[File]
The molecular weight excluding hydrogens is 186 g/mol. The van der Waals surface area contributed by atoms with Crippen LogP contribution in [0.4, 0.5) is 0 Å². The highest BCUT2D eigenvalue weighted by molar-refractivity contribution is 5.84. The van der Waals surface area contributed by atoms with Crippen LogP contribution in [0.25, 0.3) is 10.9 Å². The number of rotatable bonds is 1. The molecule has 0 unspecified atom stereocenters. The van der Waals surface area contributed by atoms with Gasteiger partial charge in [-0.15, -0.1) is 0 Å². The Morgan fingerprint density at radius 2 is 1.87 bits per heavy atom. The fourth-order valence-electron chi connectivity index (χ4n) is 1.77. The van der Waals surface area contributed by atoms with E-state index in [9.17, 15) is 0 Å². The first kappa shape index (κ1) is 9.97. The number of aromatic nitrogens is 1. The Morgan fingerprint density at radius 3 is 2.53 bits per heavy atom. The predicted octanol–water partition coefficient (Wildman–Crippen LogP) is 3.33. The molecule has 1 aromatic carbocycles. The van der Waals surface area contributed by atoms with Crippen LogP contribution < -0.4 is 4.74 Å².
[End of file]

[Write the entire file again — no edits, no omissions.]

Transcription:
The molecular weight excluding hydrogens is 186 g/mol. The van der Waals surface area contributed by atoms with Crippen LogP contribution in [0.4, 0.5) is 0 Å². The highest BCUT2D eigenvalue weighted by molar-refractivity contribution is 5.84. The van der Waals surface area contributed by atoms with Crippen LogP contribution in [0.25, 0.3) is 10.9 Å². The number of rotatable bonds is 1. The molecule has 0 unspecified atom stereocenters. The van der Waals surface area contributed by atoms with Gasteiger partial charge in [-0.15, -0.1) is 0 Å². The Morgan fingerprint density at radius 2 is 1.87 bits per heavy atom. The fourth-order valence-electron chi connectivity index (χ4n) is 1.77. The van der Waals surface area contributed by atoms with E-state index in [9.17, 15) is 0 Å². The first kappa shape index (κ1) is 9.97. The number of aromatic nitrogens is 1. The Morgan fingerprint density at radius 3 is 2.53 bits per heavy atom. The predicted octanol–water partition coefficient (Wildman–Crippen LogP) is 3.33. The molecule has 1 aromatic carbocycles. The van der Waals surface area contributed by atoms with Crippen LogP contribution < -0.4 is 4.74 Å².